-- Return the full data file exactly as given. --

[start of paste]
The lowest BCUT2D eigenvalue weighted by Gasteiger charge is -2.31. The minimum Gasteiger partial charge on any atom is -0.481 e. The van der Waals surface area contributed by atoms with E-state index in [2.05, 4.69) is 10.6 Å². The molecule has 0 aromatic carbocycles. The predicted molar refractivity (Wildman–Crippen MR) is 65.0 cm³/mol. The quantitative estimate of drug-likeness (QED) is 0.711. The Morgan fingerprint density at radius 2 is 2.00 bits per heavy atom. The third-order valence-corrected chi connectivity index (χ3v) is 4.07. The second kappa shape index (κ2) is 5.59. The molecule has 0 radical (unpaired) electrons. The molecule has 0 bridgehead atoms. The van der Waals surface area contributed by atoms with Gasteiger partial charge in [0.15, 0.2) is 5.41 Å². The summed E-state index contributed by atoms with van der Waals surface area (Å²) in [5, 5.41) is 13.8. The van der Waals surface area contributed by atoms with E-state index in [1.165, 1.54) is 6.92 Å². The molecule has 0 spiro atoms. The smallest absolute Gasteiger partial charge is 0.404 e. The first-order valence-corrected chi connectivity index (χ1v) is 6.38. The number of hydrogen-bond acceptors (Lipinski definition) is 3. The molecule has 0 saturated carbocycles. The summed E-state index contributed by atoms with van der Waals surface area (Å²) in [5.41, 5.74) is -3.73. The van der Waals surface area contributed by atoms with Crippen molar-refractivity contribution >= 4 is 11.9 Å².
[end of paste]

The lowest BCUT2D eigenvalue weighted by Gasteiger charge is -2.31. The minimum Gasteiger partial charge on any atom is -0.481 e. The van der Waals surface area contributed by atoms with E-state index in [2.05, 4.69) is 10.6 Å². The molecule has 0 aromatic carbocycles. The predicted molar refractivity (Wildman–Crippen MR) is 65.0 cm³/mol. The quantitative estimate of drug-likeness (QED) is 0.711. The Morgan fingerprint density at radius 2 is 2.00 bits per heavy atom. The third-order valence-corrected chi connectivity index (χ3v) is 4.07. The second kappa shape index (κ2) is 5.59. The molecule has 0 radical (unpaired) electrons. The molecule has 0 bridgehead atoms. The van der Waals surface area contributed by atoms with Gasteiger partial charge in [0.15, 0.2) is 5.41 Å². The summed E-state index contributed by atoms with van der Waals surface area (Å²) in [5, 5.41) is 13.8. The van der Waals surface area contributed by atoms with E-state index in [1.165, 1.54) is 6.92 Å². The molecule has 0 spiro atoms. The smallest absolute Gasteiger partial charge is 0.404 e. The first-order valence-corrected chi connectivity index (χ1v) is 6.38. The number of hydrogen-bond acceptors (Lipinski definition) is 3. The molecule has 0 saturated carbocycles. The summed E-state index contributed by atoms with van der Waals surface area (Å²) in [5.41, 5.74) is -3.73. The van der Waals surface area contributed by atoms with Crippen molar-refractivity contribution >= 4 is 11.9 Å².